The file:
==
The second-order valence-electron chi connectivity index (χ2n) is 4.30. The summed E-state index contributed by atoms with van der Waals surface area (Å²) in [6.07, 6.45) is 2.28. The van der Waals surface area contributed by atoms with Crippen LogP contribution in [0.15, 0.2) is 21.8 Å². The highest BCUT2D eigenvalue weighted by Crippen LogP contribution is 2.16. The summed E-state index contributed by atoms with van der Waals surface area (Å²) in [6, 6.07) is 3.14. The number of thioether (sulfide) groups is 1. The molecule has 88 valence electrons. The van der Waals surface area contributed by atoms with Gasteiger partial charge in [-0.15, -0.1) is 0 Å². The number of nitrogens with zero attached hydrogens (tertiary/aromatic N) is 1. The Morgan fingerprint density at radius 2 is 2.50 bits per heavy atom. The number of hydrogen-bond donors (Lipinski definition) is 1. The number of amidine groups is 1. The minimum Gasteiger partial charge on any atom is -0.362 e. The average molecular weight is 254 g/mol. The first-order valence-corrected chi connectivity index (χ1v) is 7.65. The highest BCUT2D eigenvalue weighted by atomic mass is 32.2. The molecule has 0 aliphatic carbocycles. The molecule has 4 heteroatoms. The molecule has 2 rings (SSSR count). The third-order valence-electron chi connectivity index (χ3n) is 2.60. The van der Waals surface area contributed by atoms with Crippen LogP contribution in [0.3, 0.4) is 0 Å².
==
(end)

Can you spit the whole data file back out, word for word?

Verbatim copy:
The second-order valence-electron chi connectivity index (χ2n) is 4.30. The summed E-state index contributed by atoms with van der Waals surface area (Å²) in [6.07, 6.45) is 2.28. The van der Waals surface area contributed by atoms with Crippen LogP contribution in [0.15, 0.2) is 21.8 Å². The highest BCUT2D eigenvalue weighted by Crippen LogP contribution is 2.16. The summed E-state index contributed by atoms with van der Waals surface area (Å²) in [6, 6.07) is 3.14. The number of thioether (sulfide) groups is 1. The molecule has 88 valence electrons. The van der Waals surface area contributed by atoms with Gasteiger partial charge in [-0.15, -0.1) is 0 Å². The number of nitrogens with zero attached hydrogens (tertiary/aromatic N) is 1. The Morgan fingerprint density at radius 2 is 2.50 bits per heavy atom. The number of hydrogen-bond donors (Lipinski definition) is 1. The number of amidine groups is 1. The minimum Gasteiger partial charge on any atom is -0.362 e. The average molecular weight is 254 g/mol. The first-order valence-corrected chi connectivity index (χ1v) is 7.65. The highest BCUT2D eigenvalue weighted by atomic mass is 32.2. The molecule has 0 aliphatic carbocycles. The molecule has 4 heteroatoms. The molecule has 2 rings (SSSR count). The third-order valence-electron chi connectivity index (χ3n) is 2.60. The van der Waals surface area contributed by atoms with Crippen LogP contribution in [0.3, 0.4) is 0 Å².